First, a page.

Some rewards can be dependent on other factors in the environment, such as time spent on the platform, rank or hierarchy, while others can be open to all participants.
Once value has been created it will be traded. If users can create and exchange value easily on a platform this will lead to the growth of the platform. Happy users that gain from a virtual economy platform will spread the word and encourage others to join the platform.
We can make in-app environments and tools available to our users in order to enable the productive exchange of value. The tools and strategies include: digital and fiat currencies, in app stores, shops and auctions.
Value is most commonly exchanged in return for currency. Users should be given different currency options to choose from. It could be regular dollars, a cryptocurrency or even an in game or in app currency.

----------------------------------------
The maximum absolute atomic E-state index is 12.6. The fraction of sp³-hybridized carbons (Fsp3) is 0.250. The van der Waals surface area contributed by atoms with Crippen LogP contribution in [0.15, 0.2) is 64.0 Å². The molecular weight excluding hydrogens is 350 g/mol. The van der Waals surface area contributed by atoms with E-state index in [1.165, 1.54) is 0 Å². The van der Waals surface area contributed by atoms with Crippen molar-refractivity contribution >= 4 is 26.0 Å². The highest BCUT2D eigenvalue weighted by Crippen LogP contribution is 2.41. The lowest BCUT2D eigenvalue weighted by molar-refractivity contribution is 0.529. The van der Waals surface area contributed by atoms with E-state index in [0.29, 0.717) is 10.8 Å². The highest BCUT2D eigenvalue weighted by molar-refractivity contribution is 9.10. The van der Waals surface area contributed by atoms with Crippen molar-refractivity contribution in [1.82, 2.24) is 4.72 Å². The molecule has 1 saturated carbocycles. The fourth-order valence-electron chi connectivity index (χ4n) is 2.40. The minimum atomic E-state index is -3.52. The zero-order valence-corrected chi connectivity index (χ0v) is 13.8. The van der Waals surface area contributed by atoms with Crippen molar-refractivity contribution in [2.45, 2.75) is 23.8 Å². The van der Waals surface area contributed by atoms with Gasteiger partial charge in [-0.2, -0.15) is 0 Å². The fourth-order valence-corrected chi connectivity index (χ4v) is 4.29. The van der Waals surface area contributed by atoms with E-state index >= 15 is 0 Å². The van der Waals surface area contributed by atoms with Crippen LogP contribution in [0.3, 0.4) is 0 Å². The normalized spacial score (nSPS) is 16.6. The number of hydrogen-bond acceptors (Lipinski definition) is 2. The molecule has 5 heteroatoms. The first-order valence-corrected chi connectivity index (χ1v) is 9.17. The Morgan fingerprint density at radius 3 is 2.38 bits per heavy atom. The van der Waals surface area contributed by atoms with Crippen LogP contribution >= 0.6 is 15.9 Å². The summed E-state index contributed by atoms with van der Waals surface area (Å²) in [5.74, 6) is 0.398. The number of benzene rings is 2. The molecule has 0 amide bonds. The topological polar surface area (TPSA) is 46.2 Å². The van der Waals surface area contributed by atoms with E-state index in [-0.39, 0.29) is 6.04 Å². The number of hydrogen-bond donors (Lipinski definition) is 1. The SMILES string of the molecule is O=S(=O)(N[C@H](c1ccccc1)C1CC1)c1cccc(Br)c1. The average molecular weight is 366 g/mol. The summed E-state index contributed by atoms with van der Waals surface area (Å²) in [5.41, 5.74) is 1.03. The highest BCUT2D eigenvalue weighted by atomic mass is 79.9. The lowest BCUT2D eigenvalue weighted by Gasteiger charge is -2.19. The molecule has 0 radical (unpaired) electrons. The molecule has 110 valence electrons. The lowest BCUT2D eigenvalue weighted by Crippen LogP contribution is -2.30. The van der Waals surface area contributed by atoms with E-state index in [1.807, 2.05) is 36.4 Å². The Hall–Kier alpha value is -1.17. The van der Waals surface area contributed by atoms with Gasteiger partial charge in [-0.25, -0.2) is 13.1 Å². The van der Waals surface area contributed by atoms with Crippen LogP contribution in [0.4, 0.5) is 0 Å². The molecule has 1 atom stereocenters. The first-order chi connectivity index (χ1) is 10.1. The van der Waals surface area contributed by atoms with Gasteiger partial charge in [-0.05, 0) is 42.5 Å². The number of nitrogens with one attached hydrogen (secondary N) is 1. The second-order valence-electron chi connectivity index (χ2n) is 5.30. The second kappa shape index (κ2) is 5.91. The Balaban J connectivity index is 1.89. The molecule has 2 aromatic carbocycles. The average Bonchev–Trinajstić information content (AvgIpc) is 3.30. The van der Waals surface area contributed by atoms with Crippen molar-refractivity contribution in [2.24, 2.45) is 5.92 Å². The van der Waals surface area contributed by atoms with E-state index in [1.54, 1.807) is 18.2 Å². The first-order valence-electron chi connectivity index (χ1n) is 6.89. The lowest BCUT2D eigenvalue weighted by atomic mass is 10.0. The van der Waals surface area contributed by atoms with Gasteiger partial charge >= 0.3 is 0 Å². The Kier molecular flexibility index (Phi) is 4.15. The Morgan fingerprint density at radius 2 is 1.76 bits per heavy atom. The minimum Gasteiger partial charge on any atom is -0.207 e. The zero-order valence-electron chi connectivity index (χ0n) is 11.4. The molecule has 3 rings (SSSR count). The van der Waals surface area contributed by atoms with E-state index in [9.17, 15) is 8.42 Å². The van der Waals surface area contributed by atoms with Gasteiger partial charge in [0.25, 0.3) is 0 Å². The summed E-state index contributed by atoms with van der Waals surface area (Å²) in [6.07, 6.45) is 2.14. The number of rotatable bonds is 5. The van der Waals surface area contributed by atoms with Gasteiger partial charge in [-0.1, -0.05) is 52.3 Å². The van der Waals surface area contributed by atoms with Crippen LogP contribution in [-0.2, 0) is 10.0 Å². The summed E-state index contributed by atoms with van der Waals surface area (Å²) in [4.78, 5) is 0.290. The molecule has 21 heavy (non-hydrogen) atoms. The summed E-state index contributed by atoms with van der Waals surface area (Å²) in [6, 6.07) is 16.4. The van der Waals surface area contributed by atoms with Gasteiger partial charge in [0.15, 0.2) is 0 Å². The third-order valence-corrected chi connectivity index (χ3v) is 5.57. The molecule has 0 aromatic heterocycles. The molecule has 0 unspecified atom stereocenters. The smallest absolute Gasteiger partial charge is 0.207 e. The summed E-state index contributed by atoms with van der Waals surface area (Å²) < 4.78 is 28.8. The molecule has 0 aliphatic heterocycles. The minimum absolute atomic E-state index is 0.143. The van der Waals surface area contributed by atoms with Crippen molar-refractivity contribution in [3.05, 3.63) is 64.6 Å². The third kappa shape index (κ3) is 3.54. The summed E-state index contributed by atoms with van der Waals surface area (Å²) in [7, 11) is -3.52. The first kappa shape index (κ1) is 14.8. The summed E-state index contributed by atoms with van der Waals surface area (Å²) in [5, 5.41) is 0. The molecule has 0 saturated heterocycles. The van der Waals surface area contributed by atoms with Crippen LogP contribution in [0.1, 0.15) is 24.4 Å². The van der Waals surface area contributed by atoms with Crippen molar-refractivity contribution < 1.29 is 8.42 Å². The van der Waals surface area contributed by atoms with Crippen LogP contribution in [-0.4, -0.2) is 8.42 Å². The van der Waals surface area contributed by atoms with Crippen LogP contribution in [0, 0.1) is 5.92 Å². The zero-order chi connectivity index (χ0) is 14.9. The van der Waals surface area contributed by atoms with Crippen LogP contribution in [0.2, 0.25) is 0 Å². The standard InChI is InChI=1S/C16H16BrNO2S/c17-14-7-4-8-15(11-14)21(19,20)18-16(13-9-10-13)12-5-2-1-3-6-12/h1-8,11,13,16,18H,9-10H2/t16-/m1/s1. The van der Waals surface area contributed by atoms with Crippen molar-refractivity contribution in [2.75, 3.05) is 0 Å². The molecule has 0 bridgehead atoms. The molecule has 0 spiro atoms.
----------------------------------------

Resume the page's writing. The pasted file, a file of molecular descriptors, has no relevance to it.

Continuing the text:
A store includes things that can be bought and give rewards. The store can be a marketplace or an auction area. A store can be available all the time, or will it be open only for certain times in a particular location or level.
There will still be some exchange of value offline regardless of how optimized the in-app exchange mechanisms are.
The key to having a robust economic system is well informed users. We have to find ways to inform users how they can exchange value on the platform through messages within the app, emails to users, or intelligently designed pop-ups during gameplay. Users should know:
- How they can buy or sell
- What they can buy or sell
- Where they can buy or sell
- How each item they buy or sell can benefit them
Step #3 Mapping Relationships and Interactions